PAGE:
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Back from an unplanned break

As regular fans will have noticed, sjhoward.co.uk has been inaccessible for a couple of days. My hosting company decided that I was placing too much load on their servers thanks to the ever-increasing number of hits the site receives.

However, I’m now back. The site isn’t quite its usual self – the most noticeable effect being that the boxes on the right hand side are temporarily static – as I’ve taken measures to try and reduce server load by reducing PHP processing. Frankly, many of the edits I’ve made to the site recently have consisted of some pretty sloppy coding, and I’ll have to tighten that up a bit in order to keep things running.

I guess in the medium term, I’m going to have to start looking for a new host, and I’m open to suggestions.

Expect the site to be a bit buggy for a little while, at least until everything gets back online. At some point, a glut of back-dated Diary posts will probably appear, though you can check out the relevant content right now via my Twitter feed.

In the meantime, why not check out who called me the ‘Stephen Fry of independent blogging’? Now that’s a complement.

This post was filed under: Site Updates.

Diary for 21st March 2008

The usual suspects’ criticisms of David Cameron for minor cycling errors are mean-spirited, hypocritical, and – frankly – rather puerile. «

This post was filed under: Diary Style Notes.

Holding a Mirror to political leanings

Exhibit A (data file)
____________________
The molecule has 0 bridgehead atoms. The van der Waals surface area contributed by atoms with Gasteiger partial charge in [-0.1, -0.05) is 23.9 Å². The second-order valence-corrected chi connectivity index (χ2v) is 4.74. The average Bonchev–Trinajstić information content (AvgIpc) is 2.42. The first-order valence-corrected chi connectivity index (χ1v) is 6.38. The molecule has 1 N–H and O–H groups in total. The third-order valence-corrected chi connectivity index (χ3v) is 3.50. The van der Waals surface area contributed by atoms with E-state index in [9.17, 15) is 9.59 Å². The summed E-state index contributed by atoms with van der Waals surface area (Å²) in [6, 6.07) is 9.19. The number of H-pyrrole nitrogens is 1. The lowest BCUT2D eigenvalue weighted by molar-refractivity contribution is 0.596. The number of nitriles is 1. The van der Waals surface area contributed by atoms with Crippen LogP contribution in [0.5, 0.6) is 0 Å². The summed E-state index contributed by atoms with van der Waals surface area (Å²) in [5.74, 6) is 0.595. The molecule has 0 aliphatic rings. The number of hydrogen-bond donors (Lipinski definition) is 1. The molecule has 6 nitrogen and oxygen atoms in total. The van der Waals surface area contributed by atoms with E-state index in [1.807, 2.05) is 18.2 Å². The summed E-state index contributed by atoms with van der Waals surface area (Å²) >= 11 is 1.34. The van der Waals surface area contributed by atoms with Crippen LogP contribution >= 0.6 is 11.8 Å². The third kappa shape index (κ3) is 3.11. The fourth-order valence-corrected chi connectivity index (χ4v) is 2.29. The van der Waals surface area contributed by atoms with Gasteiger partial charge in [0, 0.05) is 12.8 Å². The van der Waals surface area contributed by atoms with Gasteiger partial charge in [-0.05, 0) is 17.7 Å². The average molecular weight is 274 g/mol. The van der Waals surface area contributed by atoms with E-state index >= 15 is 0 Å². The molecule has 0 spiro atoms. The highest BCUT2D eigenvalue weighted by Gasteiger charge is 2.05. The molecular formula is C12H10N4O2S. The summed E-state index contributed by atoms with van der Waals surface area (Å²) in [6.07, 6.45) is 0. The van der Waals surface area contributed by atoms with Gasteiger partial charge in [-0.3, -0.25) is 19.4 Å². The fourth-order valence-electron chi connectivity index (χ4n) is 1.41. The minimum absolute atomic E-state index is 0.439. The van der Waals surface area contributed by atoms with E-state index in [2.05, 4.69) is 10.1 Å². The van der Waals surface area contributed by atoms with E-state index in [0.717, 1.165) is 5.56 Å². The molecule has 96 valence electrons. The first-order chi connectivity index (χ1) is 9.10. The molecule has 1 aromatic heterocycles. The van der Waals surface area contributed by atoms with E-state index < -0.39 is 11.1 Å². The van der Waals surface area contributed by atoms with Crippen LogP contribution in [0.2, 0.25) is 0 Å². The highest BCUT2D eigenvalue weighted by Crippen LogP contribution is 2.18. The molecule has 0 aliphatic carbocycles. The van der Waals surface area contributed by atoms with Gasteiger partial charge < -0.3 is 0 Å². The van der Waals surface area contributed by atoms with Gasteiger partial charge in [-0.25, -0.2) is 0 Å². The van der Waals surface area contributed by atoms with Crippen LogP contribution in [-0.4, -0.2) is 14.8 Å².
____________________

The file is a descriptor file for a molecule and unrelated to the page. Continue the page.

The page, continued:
Daily MirrorIn today’s complex world, it can become difficult to know who’s supporting who, which way the political wind is blowing, and who to believe when it comes to news reportage. Take The Daily Mirror, for example.

It is often asked why The Mirror performs so relatively poorly compared to it’s long-time rival, The Sun, which is the most popular and far-and-away the most politically powerful paper in the UK. There’s not a person in Westminster who is unaware of what ‘The Sun Says’ on any given issue, yet The Mirror is largely ignored.

Before every general election, the politically complex Sun is fought over by Labour and the Conservatives, desperate to secure the support of Rupert Murdoch and hence the paper, thus receiving a huge boost to the electoral campaign. The Mirror is always left behind.

So, in these difficult times, it can be hard to follow quite who The Mirror is supporting at any one time.

Take today’s paper, for example. The front page story? A relatively extensive report on minor traffic violations by David Cameron on a bike. Frankly, not a dissimilar level of reportage to that when Tony Blair became the first serving Prime Minister to be interviewed by police, that time in relation to very serious charges.

And on the inside pages? Gordon Brown expresses his love for the ‘misunderstood’ Amy Winehouse, Coldplay, U2, and Leona Lewis: He’s really “down with the kids”. It’s Cool Britannia Mark II, and even less believable than the first time round.

I’m well aware that newspapers have always had political allegiances, but this particular juxtaposition struck me as so utterly ridiculous as to be worthy of comment.

» Image Credit: The Daily Mirror‘s front page, 21st March 2008.

This post was filed under: Media, News and Comment, Politics.




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